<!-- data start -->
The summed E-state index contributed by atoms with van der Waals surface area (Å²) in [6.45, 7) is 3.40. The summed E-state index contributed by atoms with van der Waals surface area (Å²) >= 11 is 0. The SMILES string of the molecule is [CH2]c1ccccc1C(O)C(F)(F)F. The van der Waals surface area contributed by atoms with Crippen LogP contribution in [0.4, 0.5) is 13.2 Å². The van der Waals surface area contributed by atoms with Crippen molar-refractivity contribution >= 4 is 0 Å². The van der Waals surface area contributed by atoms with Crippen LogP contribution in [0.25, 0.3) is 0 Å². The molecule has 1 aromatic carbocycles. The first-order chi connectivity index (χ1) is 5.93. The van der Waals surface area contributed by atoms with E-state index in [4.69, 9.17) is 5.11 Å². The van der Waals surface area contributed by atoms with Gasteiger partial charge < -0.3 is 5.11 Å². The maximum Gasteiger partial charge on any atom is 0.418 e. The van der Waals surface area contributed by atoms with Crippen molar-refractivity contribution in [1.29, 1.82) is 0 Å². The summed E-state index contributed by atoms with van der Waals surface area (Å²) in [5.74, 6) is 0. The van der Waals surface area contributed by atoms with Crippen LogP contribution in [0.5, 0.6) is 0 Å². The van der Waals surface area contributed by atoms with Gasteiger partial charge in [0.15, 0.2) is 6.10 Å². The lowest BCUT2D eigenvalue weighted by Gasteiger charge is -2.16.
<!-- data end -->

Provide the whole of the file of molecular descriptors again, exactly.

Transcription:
The summed E-state index contributed by atoms with van der Waals surface area (Å²) in [6.45, 7) is 3.40. The summed E-state index contributed by atoms with van der Waals surface area (Å²) >= 11 is 0. The SMILES string of the molecule is [CH2]c1ccccc1C(O)C(F)(F)F. The van der Waals surface area contributed by atoms with Crippen LogP contribution in [0.4, 0.5) is 13.2 Å². The van der Waals surface area contributed by atoms with Crippen molar-refractivity contribution >= 4 is 0 Å². The van der Waals surface area contributed by atoms with Crippen LogP contribution in [0.25, 0.3) is 0 Å². The molecule has 1 aromatic carbocycles. The first-order chi connectivity index (χ1) is 5.93. The van der Waals surface area contributed by atoms with E-state index in [4.69, 9.17) is 5.11 Å². The van der Waals surface area contributed by atoms with Gasteiger partial charge < -0.3 is 5.11 Å². The maximum Gasteiger partial charge on any atom is 0.418 e. The van der Waals surface area contributed by atoms with Crippen molar-refractivity contribution in [1.29, 1.82) is 0 Å². The summed E-state index contributed by atoms with van der Waals surface area (Å²) in [5.74, 6) is 0. The van der Waals surface area contributed by atoms with Crippen LogP contribution in [0.5, 0.6) is 0 Å². The van der Waals surface area contributed by atoms with Gasteiger partial charge in [0.15, 0.2) is 6.10 Å². The lowest BCUT2D eigenvalue weighted by Gasteiger charge is -2.16.